Console.WriteLine ("\nPlease select one of the following (1-4)");
Console.WriteLine ("1 - Add");
Console.WriteLine ("2 - Subtract");
Console.WriteLine ("3 - Divide");

Console.Write("Select number 1-3: ");

That's ...rather interesting. It looks like at one point it was intended to support 4 - Multiply, but the idea was dropped and now 4 is an invalid input despite the instructions at the top saying (1-4), and the instructions at the bottom saying 1-3!

How about you take the concern of creating the menu out of there, find a way to encapsulate each operation into its own strategy object, and generate the menu based on how many available strategies you have?

Say you had an enum:

public enum CalculatorOperation
{
    Add,
    Subtract,
    Divide,
    Multiply
}

You could then "map" each enum to a function taking two double values and returning another - that's a Func<double,double,double>:

var strategies = new Dictionary<CalculatorOperation,Func<double,double,double>>
{
    { CalculatorOperation.Add,      (x, y) => x + y },
    { CalculatorOperation.Subtract, (x, y) => x - y },
    { CalculatorOperation.Divide,   (x, y) => x / y },
    { CalculatorOperation.Multiply, (x, y) => x * y },
};

What just happened here? You've given yourself the tools to eliminate that switch block - given userChoice is parsed into a CalculatorOperation instead of just an int, you could do this:

var result = strategies[userChoice](num01, num02);

How does that work? Delegates, my friend. And generics. But delegates, my friend. You see, this:

(x, y) => x * y

Is shorthand for:

delegate(double x, double y) { return x * y; }

Which could just as well be this:

private double Multiply(double x, double y)
{
    return x * y;
}

And, if you had one such method for each operator, you could just as well define your dictionary like so:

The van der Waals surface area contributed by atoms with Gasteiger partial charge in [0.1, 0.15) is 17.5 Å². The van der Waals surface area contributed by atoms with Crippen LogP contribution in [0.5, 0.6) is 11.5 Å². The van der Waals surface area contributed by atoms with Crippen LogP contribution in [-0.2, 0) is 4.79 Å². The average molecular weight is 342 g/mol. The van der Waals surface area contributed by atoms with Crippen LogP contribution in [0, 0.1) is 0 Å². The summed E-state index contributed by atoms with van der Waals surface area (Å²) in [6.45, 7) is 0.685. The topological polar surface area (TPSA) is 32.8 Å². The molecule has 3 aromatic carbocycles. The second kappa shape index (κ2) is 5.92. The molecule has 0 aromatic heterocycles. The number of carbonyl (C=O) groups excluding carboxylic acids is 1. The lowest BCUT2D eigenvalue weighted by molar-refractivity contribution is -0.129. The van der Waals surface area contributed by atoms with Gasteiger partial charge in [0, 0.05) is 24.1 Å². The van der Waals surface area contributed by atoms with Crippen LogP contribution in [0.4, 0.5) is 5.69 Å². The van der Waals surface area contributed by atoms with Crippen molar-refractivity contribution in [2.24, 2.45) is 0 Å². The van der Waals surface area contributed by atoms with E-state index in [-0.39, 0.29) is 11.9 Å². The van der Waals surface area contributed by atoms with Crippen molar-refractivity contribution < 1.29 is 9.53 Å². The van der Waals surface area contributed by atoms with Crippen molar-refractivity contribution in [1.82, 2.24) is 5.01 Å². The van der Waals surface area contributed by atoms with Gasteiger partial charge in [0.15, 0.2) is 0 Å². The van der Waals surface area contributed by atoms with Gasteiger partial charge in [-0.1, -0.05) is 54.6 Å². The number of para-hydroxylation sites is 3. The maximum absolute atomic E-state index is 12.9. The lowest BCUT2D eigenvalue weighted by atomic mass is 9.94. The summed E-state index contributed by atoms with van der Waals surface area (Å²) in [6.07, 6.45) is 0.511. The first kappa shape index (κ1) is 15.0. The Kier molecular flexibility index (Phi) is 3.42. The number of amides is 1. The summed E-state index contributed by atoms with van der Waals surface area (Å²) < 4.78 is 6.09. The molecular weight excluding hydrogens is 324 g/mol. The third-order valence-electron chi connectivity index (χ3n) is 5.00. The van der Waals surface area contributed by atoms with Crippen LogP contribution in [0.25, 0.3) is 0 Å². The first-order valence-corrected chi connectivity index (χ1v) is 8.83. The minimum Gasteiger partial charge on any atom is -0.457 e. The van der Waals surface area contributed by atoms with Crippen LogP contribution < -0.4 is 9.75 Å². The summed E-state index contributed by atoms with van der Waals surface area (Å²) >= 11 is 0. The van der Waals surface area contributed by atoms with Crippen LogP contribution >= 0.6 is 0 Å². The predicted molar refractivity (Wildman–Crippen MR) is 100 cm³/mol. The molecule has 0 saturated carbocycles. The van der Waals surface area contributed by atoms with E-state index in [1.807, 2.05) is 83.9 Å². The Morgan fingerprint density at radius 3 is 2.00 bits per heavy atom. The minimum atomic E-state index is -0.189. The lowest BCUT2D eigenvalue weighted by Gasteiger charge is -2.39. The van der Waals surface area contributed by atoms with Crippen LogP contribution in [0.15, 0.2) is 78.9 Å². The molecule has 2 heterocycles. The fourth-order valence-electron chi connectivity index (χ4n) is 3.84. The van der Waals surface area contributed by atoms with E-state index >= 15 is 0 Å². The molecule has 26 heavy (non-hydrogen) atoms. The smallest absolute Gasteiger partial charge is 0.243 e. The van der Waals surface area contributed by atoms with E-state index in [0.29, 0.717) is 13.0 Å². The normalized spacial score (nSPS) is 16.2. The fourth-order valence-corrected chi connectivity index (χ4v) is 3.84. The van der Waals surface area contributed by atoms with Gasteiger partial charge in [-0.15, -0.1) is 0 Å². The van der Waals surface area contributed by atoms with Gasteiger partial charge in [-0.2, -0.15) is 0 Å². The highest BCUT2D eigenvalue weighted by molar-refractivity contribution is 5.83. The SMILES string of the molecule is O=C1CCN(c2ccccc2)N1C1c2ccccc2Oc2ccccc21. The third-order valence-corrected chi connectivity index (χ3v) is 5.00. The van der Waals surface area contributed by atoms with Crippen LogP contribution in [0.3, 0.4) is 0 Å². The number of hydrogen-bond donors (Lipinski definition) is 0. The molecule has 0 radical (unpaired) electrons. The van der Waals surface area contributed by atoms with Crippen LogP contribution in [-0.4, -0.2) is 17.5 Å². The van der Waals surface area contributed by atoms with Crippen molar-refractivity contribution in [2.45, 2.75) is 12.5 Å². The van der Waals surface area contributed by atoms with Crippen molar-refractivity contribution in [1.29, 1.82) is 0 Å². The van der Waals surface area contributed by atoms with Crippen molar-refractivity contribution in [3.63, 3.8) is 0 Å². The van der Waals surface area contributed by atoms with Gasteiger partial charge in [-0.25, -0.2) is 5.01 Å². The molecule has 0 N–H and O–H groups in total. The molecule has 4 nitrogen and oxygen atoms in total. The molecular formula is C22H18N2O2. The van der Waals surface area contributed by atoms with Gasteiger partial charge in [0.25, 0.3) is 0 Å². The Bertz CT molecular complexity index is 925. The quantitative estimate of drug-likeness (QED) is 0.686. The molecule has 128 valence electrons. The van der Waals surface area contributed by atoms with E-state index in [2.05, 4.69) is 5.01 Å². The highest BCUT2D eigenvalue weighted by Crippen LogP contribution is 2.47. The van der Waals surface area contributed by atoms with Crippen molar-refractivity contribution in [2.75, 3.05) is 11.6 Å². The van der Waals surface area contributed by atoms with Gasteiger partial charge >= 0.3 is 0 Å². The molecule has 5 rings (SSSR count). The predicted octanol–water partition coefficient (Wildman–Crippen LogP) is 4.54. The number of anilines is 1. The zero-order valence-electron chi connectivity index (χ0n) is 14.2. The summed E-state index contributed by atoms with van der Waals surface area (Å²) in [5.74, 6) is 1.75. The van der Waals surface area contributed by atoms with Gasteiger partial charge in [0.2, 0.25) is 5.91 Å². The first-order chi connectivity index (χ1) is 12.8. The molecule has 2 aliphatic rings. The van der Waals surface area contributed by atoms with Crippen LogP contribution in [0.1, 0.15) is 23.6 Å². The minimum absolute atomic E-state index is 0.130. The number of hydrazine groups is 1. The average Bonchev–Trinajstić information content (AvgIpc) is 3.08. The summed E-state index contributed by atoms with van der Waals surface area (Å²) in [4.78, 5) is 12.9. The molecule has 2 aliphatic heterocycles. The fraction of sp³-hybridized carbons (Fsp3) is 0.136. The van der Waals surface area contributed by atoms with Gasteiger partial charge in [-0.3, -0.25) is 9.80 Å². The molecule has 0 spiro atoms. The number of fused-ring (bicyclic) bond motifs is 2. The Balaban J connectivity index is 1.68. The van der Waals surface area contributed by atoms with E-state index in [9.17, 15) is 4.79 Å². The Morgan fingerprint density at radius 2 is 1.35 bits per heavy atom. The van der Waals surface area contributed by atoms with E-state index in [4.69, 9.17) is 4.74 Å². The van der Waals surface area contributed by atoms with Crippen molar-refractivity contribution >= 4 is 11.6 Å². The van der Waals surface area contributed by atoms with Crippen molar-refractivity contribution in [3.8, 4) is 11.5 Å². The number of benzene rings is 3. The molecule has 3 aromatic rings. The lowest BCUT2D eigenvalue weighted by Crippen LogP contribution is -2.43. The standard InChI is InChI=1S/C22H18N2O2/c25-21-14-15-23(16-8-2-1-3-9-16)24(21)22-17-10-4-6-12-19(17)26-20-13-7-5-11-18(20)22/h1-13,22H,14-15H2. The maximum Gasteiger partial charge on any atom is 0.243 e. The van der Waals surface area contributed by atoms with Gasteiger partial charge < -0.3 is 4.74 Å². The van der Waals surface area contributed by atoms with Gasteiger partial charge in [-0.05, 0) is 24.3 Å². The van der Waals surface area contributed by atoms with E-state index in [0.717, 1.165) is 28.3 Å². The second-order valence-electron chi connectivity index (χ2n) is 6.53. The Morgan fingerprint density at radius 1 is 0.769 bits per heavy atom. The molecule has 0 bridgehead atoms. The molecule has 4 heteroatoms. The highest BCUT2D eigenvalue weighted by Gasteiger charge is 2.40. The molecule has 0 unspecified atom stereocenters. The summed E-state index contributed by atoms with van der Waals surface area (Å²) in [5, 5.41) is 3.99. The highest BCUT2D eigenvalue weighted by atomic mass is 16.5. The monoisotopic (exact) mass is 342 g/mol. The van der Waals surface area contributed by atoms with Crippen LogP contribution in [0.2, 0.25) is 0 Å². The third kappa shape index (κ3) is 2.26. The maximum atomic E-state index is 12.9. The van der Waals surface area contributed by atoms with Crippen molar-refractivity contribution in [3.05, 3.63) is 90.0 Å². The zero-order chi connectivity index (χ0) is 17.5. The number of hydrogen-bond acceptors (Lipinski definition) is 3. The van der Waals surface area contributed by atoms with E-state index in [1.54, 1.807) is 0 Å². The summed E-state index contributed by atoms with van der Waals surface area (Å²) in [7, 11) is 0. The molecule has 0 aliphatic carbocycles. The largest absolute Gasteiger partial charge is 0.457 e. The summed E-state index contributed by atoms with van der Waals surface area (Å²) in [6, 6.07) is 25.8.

var strategies = new Dictionary<CalculatorOperation,Func<double,double,double>>
{
    { CalculatorOperation.Add, Add },
    { CalculatorOperation.Subtract, Subtract },
    { CalculatorOperation.Divide, Divide },
    { CalculatorOperation.Multiply, Multiply },
};

Because the signature double Multiply(double x, double y) matches that of a delegate taking two double parameters and returning a double - that's really all delegates are: functions that you can encapsulate, and pass around as parameters, or store inside a dictionary to execute later.

You could then generate the menu items simply by iterating the dictionary keys.

Now, you'll still have to worry about division by zero and overflows (what happens if you add double.MaxValue and double.MaxValue?), and then separate the concerns.

One of the most important principles, IMO, is the Single Responsibility Principle. Your current code has user input/feedback, validation(?) and the actual logic intertwined, which makes it harder to maintain/extend than it needs to be.

Identify what the concerns are, and extract them into their own methods; monolithic blocks of code are the easiest to write, but the hardest to maintain.

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8
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First off, indent your class/namespaces. It makes things look a whole lot clearer. Even it's not necessary, you should still do it.

Secondly, do you need all those usings? I don't see you using System.Collections.Generic, System.Linq, System.Text, or System.Threading.Tasks. You can get rid of these.